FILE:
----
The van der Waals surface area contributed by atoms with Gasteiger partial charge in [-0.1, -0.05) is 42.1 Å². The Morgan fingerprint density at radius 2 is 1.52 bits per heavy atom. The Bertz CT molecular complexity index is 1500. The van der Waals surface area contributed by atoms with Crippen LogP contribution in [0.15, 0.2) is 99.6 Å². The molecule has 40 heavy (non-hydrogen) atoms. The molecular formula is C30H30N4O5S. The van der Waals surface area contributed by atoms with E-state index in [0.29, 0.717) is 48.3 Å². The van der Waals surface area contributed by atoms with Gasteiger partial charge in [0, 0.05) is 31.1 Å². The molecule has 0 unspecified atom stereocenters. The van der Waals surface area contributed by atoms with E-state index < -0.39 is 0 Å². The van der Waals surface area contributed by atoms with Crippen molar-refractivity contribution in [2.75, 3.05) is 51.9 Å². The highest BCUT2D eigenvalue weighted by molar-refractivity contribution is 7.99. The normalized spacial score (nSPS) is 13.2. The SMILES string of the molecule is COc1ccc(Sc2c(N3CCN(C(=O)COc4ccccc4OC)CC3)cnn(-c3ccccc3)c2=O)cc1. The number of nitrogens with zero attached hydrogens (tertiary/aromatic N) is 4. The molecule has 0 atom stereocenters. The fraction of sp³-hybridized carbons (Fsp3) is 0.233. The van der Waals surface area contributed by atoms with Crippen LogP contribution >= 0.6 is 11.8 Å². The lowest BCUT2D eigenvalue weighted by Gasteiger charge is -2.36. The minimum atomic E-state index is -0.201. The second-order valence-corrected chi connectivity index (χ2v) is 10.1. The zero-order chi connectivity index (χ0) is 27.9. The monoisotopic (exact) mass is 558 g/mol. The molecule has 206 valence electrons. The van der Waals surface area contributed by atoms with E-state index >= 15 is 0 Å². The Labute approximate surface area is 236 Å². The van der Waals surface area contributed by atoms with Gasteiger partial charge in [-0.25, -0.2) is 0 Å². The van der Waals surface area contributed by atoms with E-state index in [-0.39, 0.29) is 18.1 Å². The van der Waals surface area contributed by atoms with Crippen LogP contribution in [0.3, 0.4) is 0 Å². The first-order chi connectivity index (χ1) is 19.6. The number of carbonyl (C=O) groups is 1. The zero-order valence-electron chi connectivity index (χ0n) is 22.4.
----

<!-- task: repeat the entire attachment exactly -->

The van der Waals surface area contributed by atoms with Gasteiger partial charge in [-0.1, -0.05) is 42.1 Å². The Morgan fingerprint density at radius 2 is 1.52 bits per heavy atom. The Bertz CT molecular complexity index is 1500. The van der Waals surface area contributed by atoms with Crippen LogP contribution in [0.15, 0.2) is 99.6 Å². The molecule has 40 heavy (non-hydrogen) atoms. The molecular formula is C30H30N4O5S. The van der Waals surface area contributed by atoms with E-state index in [0.29, 0.717) is 48.3 Å². The van der Waals surface area contributed by atoms with Gasteiger partial charge in [0, 0.05) is 31.1 Å². The molecule has 0 unspecified atom stereocenters. The van der Waals surface area contributed by atoms with E-state index < -0.39 is 0 Å². The van der Waals surface area contributed by atoms with Crippen molar-refractivity contribution in [2.75, 3.05) is 51.9 Å². The highest BCUT2D eigenvalue weighted by molar-refractivity contribution is 7.99. The normalized spacial score (nSPS) is 13.2. The SMILES string of the molecule is COc1ccc(Sc2c(N3CCN(C(=O)COc4ccccc4OC)CC3)cnn(-c3ccccc3)c2=O)cc1. The number of nitrogens with zero attached hydrogens (tertiary/aromatic N) is 4. The molecule has 0 atom stereocenters. The fraction of sp³-hybridized carbons (Fsp3) is 0.233. The van der Waals surface area contributed by atoms with Crippen LogP contribution >= 0.6 is 11.8 Å². The lowest BCUT2D eigenvalue weighted by Gasteiger charge is -2.36. The minimum atomic E-state index is -0.201. The second-order valence-corrected chi connectivity index (χ2v) is 10.1. The zero-order chi connectivity index (χ0) is 27.9. The monoisotopic (exact) mass is 558 g/mol. The molecule has 206 valence electrons. The van der Waals surface area contributed by atoms with E-state index >= 15 is 0 Å². The Labute approximate surface area is 236 Å². The van der Waals surface area contributed by atoms with Gasteiger partial charge in [-0.25, -0.2) is 0 Å². The van der Waals surface area contributed by atoms with E-state index in [-0.39, 0.29) is 18.1 Å². The van der Waals surface area contributed by atoms with Crippen LogP contribution in [0.3, 0.4) is 0 Å². The first-order chi connectivity index (χ1) is 19.6. The number of carbonyl (C=O) groups is 1. The zero-order valence-electron chi connectivity index (χ0n) is 22.4.